Maya Moore is a goddess.
We never say that all men deserve to feel beautiful. We never say that each man is beautiful in his own way. We don’t have huge campaigns aimed at young boys trying to convince them that they’re attractive, probably because we very rarely correlate a man’s worth with his appearance. The problem is that a woman’s value in this world is still very much attached to her appearance, and telling her that she should or deserves to feel beautiful does more to promote that than negate it. Telling women that they “deserve” to feel pretty plays right in to the idea that prettiness should be important to them. And having books and movies aimed at young women where every female protagonist turns out to be beautiful (whereas many of the antagonists are described in much less flattering terms) reinforces the message that beauty has some kind of morality attached to it, and that all heroines are somehow pretty.
A scratch! But ask for me tomorrow and you shall find me a grave man.
The best Mercutio.
I bet you can tell I’m a woman,” she said, “and I suspect the rest of the world can, too.”
She said she was all too aware that if she was selected, she would represent several hundred male athletes in the NBA; she would deal with league officials and agents who were nearly all men; she would negotiate with team owners who were almost all men; and she would stand before reporters who were predominantly men.
She did not flinch. “My past,” she told the room, “is littered with the bones of men who were foolish enough to think I was someone they could sleep on.
When someone works for less pay than she can live on — when, for example, she goes hungry so that you can eat more cheaply and conveniently — then she has made a great sacrifice for you, she has made you a gift of some part of her abilities, her health, and her life. The ‘working poor,’ as they are approvingly termed, are in fact the major philanthropists of our society. They neglect their own children so that the children of others will be cared for; they live in substandard housing so that other homes will be shiny and perfect; they endure privation so that inflation will be low and stock prices high. To be a member of the working poor is to be an anonymous donor, a nameless benefactor, to everyone else.
I like this.
3 years in Rikers Island, 2 in solitary confinement, this high school student, NEVER CHARGED, gets released
16-year-old high school sophomore Kalief Browder, of the Bronx, spent nearly three years locked up at the Rikers Jail after he says he was falsely accused of stealing a backpack. Amazingly, Browder never pleaded guilty, actually refused to plead guilty and requested a trial, even when pressured, but was never convicted and was only offered plea deals while the trial was repeatedly delayed.
Near the end of his time in jail, the judge “offered” to sentence him to time served if a guilty plea was entered, and warned him he could face 15 years in prison if convicted, but Browder still refused to accept the deal. The only reason Browder was finally released was because his case was dismissed, but the damage had been done.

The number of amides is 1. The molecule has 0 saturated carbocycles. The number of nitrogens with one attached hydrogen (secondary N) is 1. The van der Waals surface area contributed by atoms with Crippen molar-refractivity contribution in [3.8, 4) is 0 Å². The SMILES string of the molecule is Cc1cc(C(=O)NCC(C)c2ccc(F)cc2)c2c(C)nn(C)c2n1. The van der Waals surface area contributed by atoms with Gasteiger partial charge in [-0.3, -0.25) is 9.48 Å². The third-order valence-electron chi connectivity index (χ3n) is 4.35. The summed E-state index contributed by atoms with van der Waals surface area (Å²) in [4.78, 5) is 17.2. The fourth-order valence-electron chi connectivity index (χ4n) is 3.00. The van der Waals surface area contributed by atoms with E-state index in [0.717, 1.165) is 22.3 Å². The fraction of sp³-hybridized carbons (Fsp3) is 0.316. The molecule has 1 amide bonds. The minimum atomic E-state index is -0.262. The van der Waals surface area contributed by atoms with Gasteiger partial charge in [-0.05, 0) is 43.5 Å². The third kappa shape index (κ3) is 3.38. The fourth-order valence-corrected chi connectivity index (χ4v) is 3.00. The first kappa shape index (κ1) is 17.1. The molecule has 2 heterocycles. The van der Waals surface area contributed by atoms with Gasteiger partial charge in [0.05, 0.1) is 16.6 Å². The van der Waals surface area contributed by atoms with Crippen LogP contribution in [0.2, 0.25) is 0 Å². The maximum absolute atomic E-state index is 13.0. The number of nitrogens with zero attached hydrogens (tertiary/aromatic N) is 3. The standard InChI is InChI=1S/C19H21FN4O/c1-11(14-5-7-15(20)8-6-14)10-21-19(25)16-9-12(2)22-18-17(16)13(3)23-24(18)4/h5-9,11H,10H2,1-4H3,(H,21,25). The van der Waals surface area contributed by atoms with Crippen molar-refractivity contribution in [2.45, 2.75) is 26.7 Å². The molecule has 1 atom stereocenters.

Browder, a high school student, spent an unbelievable 800 days, or over 2 years, in solitary confinement, which is a common juvenile imprisonment practice that the New York Department of Corrections has now banned after several investigations.
How does a teen end up in jail for 3 years, of which 2 years was spent in solitary confinement, and never be charged with a crime?
Browder’s case highlights several broken mechanisms in the New York legal system that feeds itself to civil liberty abuses on our youth.
- The 6th amendment gives us a right to a speedy trial, but in New York they have a “Ready Rule”. The “Ready Rule” allows the courts to postpone trial dates by offering continuances. The system may give a continuance for 1 week, but logistically it may be 1 month before the trial actually comes to fruition and the still not convicted civilian only gets “credit” for the 1 week, not the actual time they have served. In Browder’s case, he was given an absolutely ridiculous number of continuances initiated by the prosecution which left him locked up because he could not afford the $3000 bail.
- Browder was a high school student and juveniles are supposed to continue their education while behind bars .. except for juveniles that are in solitary confinement. Guards would place juveniles in solitary and the schooling would stop relinquishing any educational support.
- While in solitary, Browder says that guards would routinely refuse to give him his meals. Hunger is a common complaint by teens that are locked up because of the 12-hour stretch between dinner and breakfast. Guards would use starve tactics at their discretion for punishment or their own personal enjoyment. Browder says the worst of his starvations lasted for 4 meals in a row, meaning he was denied breakfast, lunch, dinner and another breakfast.
- As it stands, the courts place people in these situations and it is human nature for some to strike a plea deal just to get out of jail. But Browder did not play into their game and take a plea deal, but maintained his innocence and requested a trial which came at a snail’s pace. This leads one to believe that the courts use this a planned tactic or procedure to play on human nature all in the name of getting convictions.
- The issues of using a Public Defender have long been recorded across the country. In New York, court appointed lawyers make $75 a case. In order to make money, that PD has to take on huge caseloads which leads to other problems. Browder, although locked up for nearly three years in Rikers, where his PD was located everyday, never once was visited by his PD or had anyone to advocate his case for him. This shows a reckless disregard which leads to a vicious cycle of apathy that often leads innocent people to copping pleas or getting longer sentences.
they’re real life demons